Experience Black art and culture in Chicago

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From the start of the Great Migration until today, Chicago has supplied a rich tapestry of Black art and culture. The Chicago Black Renaissance produced groundbreaking literature from Gwendolyn Brooks and Richard Wright, dance from Katherine Dunham, and art from Archibald Motley Jr., and Elizabeth Catlett during the ‘40s and ‘50s.

The Black Art Movement fostered influential groups like the Association for the Advancement of Creative Musicians and AfriCobra, an artist collective focused on creating a Black aesthetic during the ‘60s and ’70s. Today, that legacy continues to thrive thanks to a diverse array of Black arts organizations all over the city.

Black art galleries and museums in Chicago

Explore exhibits spotlighting contemporary Black artists as well as films, workshops, and community events at one of the oldest Black art centers in the country, the South Side Community Art Center.  

Take an art, culinary, or gardening workshop at Bronzeville’sLittle Black Pearl, whose mission is to uplift the community through art.  

Get acquainted with emerging and established Chicago visual artists at theHyde Park Art Center, which also offers artist workshops and tours. 

At the South Shore neighborhood’sStony Island Arts Bank, dive into rotating exhibitions and the organization’s pivotal archives, including the Johnson Publishing Company’s Ebony and Jet Magazines and the personal vinyl collection of house music founder Frankie Knuckles.

Stony Island Arts Bank
Stony Island Arts Bank

Stroll through galleries, studios, and artist shops in the Chatham community at the newArtists on the 9.  

Browse an extensive display of paintings, African art, and photos with the option of getting them framed on the spot at The Wood Shopart gallery and frame shop

VisitMariane Ibrahim Gallery for a robust glimpse into international artists of African descent. The West Town gallery specializes in art that reflects the stories of Black artists in the U.S., Africa, Europe, and Latin America. 

Experience the beauty and cultural significance of African art from all over the continent as well as works by local artists from the Diaspora at Faie Afrikan Art. Nearby, Gallery Guichardis noted for blending art with chic events, like lively artist receptions in the Great Migration sculpture garden.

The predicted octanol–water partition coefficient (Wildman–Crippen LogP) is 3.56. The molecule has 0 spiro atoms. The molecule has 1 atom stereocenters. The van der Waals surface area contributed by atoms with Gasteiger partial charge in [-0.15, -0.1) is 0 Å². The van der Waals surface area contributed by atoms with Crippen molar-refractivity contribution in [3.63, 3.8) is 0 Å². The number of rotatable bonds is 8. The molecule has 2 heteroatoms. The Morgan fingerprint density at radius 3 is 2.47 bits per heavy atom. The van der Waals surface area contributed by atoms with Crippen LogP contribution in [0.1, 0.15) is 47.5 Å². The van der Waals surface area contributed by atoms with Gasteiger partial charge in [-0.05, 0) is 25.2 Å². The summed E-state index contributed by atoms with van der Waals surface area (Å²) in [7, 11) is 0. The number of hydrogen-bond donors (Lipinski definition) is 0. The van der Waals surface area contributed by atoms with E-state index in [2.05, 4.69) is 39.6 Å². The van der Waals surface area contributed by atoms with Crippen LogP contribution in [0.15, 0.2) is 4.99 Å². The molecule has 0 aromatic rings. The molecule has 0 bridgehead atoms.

Also in Bronzeville,Blanc Gallery,exchanging ideas and conversations through visual art and community discussions are the focus. 

Insider tip: Explore all three of these galleries and more during theBronzeville Arts District Trolly Tours

In the heart of the Loop, explore the historic galleries of The Art Institute of Chicago where you’ll find historic and contemporary Black art.

Black theatre in Chicago

Earth, Wind & Fire Tribute
Reasons: A Tribute to Earth Wind & Fire at Black Ensemble Theater

Founded in 1976 by iconic Chicago actor, playwright, and director Jackie Taylor,Black Ensemble Theatershowcases the lives of famous Black artists and everyday people with dynamic musical productions. 

Named for the sacred Black space in New Orleans,Congo Square Theatrepresents transformative plays rooted in the complexities of the Black experience. 

Established in 1990, Ma’at Production Association of Afrikan Centered Theatreproduces thought-provoking, original productions grounded in African traditions throughout the Diaspora. 

For over 52 years, Eta Creative Arts Foundation has provided performing arts training, art exhibits, community events, and plays by local and national playwrights that highlight the humanity of Black lives.

African dance in Chicago

Deeply Rooted Dance with artist Bisa Butler’s work as the backdrop by Matt Karas.

There’s no way you can stay in your seat when you attend aMuntu Dance Theatreperformance. The explosion of colors, motions, and rhythms is part of traditional African dance and audience participation is expected. 

Deeply Rooted Dance Theatersupplies elegant contemporary dance through the lens of the African American traditions of dance and storytelling. 

Performing dances from the African Diaspora as a form of activism,Red Clay Dance Company amplifies these voices and experiences through dance. 

M.A.D.D. Rhythmsbrings the joy and excitement of tap dance to stages with a versatile collective of performers who range in age from teens to middle-aged. 

Showcasing the artistry of Black, Brown and LGBTQIA+ performers,Joel Hall Dancers provide an impressive repertoire of lively jazz dance. 

A Chicago cultural mainstay,Najwa Dance Corpscelebrates a range of dance styles, including traditions from the Old Mali Empire, Liberia, the Senegambia region, Trinidad, Haiti, Jamaica, and African American swing dances. 

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